A few days ago it was my birthday. This year I decided to reward my aging self with some books I’d had my eyes on. My budget was roughly $250, nothing to snicker at, but programming and computer science books aren’t exactly famous for being inexpensive.
The hardest part was shortlisting only a few titles, out of a substantial number of books that interest me. This ruthless streamlining was not solely motivated by cost either. Time is by far the most non-negotiable constraint, and as pretty as certain books may look on my shelves, I’d rather get titles that I know I will reference often or read cover to cover.
Last night I finally placed my order on Amazon. Narrowing down my choices wasn’t easy, but I think I was able to get a lot of bang for my buck, so to speak. I’m sharing the list of books I ordered, and my rationale behind selecting them, in the hope that some readers will find this information useful. You’ll probably find one book at least that tickles your fancy.
Very high-level languages have major advantages, but they tend to conceal many details. As a result these low-level details are often forgotten, overlooked or no longer taught. I’m talking about gates, bit manipulation, etcetera. Ten years have passed since I last sat in a computer architecture class or programmed in the MIPS assembly language, so I see this book as a refresher about this sort of interesting details that lay between hardware and software.
I’ve been meaning to get more serious about learning C++ for a while now. The fact that I chose this book may seem odd. After all, it’s a C++ book for CS 101. I’m fully aware that I won’t find many new concepts in it and that the pace will probably be very slow to me at time, as it’s aimed towards newcomers. I opted for this book, among other reasons, because it’s very recent and was written by Bjarne Stroustrup (C++’s creator) himself. It’s a modern overview of C++ today and should cover all the essentials of writing portable code with a slant towards real world work, including parts of the STL. I’m interested in revisiting well known concepts from the perspective of C++, and this title should work as a good introduction before I switch to The C++ Programming Language, Effective C++, More Effective C++, Exceptional C++, and other advanced books. Lastly, I chose it because a good friend suggested it to me.
Processing is another language I’m interested in. The idea of creating fancy visualizations of data is very appealing to my statistical side. This is probably another “basic” book, but I wanted to have a detailed tutorial on the subject. It’s also a very beautiful book. (Remember that deep down we are all hedonists.)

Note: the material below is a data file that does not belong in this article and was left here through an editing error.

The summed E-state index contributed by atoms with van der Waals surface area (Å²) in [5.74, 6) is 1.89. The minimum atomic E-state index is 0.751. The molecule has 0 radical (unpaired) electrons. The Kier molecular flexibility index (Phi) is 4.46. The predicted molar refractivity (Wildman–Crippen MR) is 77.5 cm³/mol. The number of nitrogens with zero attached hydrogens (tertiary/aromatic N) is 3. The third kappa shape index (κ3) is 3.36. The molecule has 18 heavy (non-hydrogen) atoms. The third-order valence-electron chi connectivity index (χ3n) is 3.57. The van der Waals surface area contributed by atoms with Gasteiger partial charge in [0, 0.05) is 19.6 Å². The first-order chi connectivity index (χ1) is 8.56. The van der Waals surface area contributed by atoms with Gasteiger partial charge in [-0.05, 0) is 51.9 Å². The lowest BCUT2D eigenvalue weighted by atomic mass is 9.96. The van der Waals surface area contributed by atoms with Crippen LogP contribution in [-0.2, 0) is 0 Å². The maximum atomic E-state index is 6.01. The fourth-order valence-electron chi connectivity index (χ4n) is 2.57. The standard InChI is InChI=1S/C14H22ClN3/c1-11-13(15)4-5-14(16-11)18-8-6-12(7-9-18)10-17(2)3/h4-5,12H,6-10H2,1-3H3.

This is the first little volume in the “The * Schemer” trilogy. I’ve heard great things about this unusual Q&A book that straddles the border of functional and logic programming. I’m not new to functional programming, but I’m certain that this book will be an eye-opener nevertheless. There should be plenty of fun exercises inside. If I enjoy it as much as I hope, I’ll also get The Seasoned Schemer and The Reasoned Schemer, down the line to bring my understanding to the next level.
I own the second edition of this book, but guess what? They just released a revised edition with updated content, new algorithms and it’s been expanded to take the world of multiple processors into account. If you are not familiar with this classic, don’t let the title mislead you, this is no “introduction”. It’s an excellent, rigorous tutorial and reference that every programmer should own.
The toughest book of the lot. This newly released theory of computation book has incredible reviews. It should be a rigorous handbook of the mathematical foundations of programming. And at this price it’s a bargain, in my opinion. The examples are in C++, so I’ll quote part of the review by Bjarne Stroustrup.
“Elements” is a great book in that it can change the way you think about programming in fundamental ways: If you “get it” programming will never be the same again for you.
Reading “Elements” requires maturity both with mathematics and with software development. Even then it is so different from most books on programming that it can be hard going. The frequent comparisons of “Elements” to Knuth’s “The Art of Programming” is well earned. — Bjarne Stroustrup
What are your thoughts on this list? I think I could have done a lot worse with my modest $250 budget. And as you can imagine, I’m pretty excited about their arrival and am looking forward to diving into them.
On a side note, this reminds me that I should start writing detailed reviews for the most interesting books I’ve read over the past few years, not just for Ruby books (recently updated) and Rails ones (to be updated soon).
Disclaimer: The links to Amazon have my referral. It’s a small contribution to this blog that won’t cost you a dime. If you are opposed to me making a few cents from my posts, feel free to select, copy and then paste the title that interests you into Google.
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Antonio Cangiano is a Software Development Manager at IBM. He authored Ruby on Rails for Microsoft Developers (Wrox, 2009) and Technical Blogging (The Pragmatic Bookshelf, 2012, 2019). He is also the Marketing Lead for Cognitive Class, an educational initiative which he helped grow from zero to over 1 Million students. You can follow him on Twitter.